Industry analysis from iManage: Countdown with confidence

This article was originally featured as an industry analysis in the July 2017 issue of Briefing. To read the issue in full, download Briefing.

The European Union’s General Data Protection Regulation (GDPR) – which takes effect on 25 May 2018 – is officially less than a year away. This is the final countdown, and as the clock ticks on toward the enforcement date, the question remains: will professional services firms in the UK be able to meet GDPR’s numerous requirements and ensure compliance?

This will be no small undertaking. Four years in the making, the new rules represent the most important change in data privacy regulation for 20 years. The definitions of “personal data” and “sensitive personal data” have been significantly widened, and the requirements around how that data is processed and stored have expanded.

Meanwhile, the territorial scope of the regulation has increased – GDPR applies not just to all EU member states, including the UK (for now at least), but also to non-EU companies that process personal data of individuals in the EU. The penalties for non-compliance have also mushroomed: organisations in breach of GDPR can be fined up to 4% of annual global turnover, or £20m (whichever is the greater).

To better understand the potential impact of GDPR and how best to reduce exposure, all firms in the UK now need to ask themselves: are we storing or processing personal data/sensitive personal data – and critically, is this data adequately protected?

In many cases companies will need a revised information governance strategy in order to respond with an unqualified ‘yes’.

Change of governance

When we talk about information governance, we’re referring to the ability to manage, secure and govern critical information at every step of a professional engagement – from inception to closure, and beyond, including disposal when policy rules permit.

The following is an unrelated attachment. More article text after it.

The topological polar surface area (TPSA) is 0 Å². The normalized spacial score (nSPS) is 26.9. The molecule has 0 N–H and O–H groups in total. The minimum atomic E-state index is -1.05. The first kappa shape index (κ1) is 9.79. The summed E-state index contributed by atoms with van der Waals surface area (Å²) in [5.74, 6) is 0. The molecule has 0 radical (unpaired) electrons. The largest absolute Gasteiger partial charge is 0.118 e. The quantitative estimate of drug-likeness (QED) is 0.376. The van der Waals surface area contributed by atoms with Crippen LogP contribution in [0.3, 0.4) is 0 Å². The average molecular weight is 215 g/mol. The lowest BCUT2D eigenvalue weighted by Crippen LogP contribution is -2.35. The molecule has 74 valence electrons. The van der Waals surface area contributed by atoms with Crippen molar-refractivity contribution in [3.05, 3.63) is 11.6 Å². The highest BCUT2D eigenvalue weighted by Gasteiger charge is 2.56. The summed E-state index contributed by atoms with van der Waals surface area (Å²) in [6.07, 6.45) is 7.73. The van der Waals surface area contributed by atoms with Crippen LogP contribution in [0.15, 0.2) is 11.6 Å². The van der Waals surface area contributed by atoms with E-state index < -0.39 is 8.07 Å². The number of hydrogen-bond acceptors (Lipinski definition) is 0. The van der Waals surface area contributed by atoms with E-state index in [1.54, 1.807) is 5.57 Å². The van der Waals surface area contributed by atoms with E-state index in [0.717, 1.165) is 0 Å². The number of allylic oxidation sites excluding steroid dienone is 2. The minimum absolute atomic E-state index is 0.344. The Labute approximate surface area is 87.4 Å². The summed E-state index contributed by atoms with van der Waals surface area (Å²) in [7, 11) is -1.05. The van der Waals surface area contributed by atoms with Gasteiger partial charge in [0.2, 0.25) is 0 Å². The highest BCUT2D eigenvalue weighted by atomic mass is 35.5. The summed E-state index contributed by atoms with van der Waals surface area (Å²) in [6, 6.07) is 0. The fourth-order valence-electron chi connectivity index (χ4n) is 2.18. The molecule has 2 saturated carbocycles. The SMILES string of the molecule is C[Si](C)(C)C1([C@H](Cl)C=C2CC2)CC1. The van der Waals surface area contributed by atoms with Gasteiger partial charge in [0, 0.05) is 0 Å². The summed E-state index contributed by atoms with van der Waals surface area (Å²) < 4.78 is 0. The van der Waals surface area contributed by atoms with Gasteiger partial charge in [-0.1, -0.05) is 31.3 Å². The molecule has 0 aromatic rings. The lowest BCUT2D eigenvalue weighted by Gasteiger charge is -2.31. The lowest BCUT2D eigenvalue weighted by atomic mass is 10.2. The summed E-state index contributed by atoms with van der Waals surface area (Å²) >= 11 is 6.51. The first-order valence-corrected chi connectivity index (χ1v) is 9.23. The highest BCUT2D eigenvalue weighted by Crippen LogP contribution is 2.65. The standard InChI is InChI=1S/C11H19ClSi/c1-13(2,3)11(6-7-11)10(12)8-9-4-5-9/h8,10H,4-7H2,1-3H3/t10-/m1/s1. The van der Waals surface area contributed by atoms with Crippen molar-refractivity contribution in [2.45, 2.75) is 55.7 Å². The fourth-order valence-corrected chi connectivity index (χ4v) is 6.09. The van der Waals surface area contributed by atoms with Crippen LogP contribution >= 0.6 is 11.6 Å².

Information governance starts with a comprehensive document management or work product management system that can capture and organise sensitive information embedded in email and other communications streams, as well as the firm’s documents.

Many of the GDPR’s requirements centre on the idea of security and privacy by design, which means firms should look for a work product management system that provides support for multi-factor authentication – requiring the user to have more than a password to get access. The system should also offer matter or project-level security, enabling restriction of access to team members only. And it should provide encryption at rest and in motion, so data isn’t easily compromised in the event of a breach.

Speaking of the cyber threat, under GDPR firms will need to notify the authorities of any dataprotection breaches within 72 hours of becoming aware that one has resulted in unauthorised loss, amendment, or disclosure of data. If there’s a high risk to the data protection rights of any affected clients, prospects or employees, firms will also need to communicate the breach promptly to the data subject individually.

In order to best address this aspect of GDPR, firms will want a system with the ability to detect an intrusion quickly through behaviour analytics to limit or minimise the data loss. Correct data access audit trails, which can provide a method for identifying the scope of a data breach, are also desirable. Without these types of features to help identify what specifically has been breached, firms will need to inform all potentially affected parties, which could dramatically – negatively – affect a firm’s reputation.

Rights moves

A separate point is that data subjects have new and expanded rights under the GDPR, including the “right to access” (to obtain confirmation from the data controller as to whether or not personal data is being processed, and to receive a copy, free of charge, in a portable electronic format) and the “right to be forgotten.” Also known as data erasure, the latter entitles the data subject to have the controller erase their personal data, cease further dissemination of the data, and potentially have third parties halt processing of the data.

To satisfy these, companies should look for a system that offers the ability to track all personal data mapped to each client and engagement, as well as enterprise-grade search across different repositories. These capabilities can ensure compliance with data access requests and help to discover data for return, erasure and portability.

Finally, a comprehensive information governance strategy should also apply to any cloud service providers (CSPs) firms engage. To ensure GDPR compliance, firms should carefully evaluate any CSP against its ability to meet GDPR requirements, and ensure contracts with the CSP contain the appropriate language.

It’s critical for all UK firms to start planning now for how they will respond to these extensive requirements. With a robust information governance strategy, firms can start implementing the controls and protections needed to achieve strong security for their client, prospect, and employee personal data, ensuring a worry-free countdown to GDPR compliance.  

 

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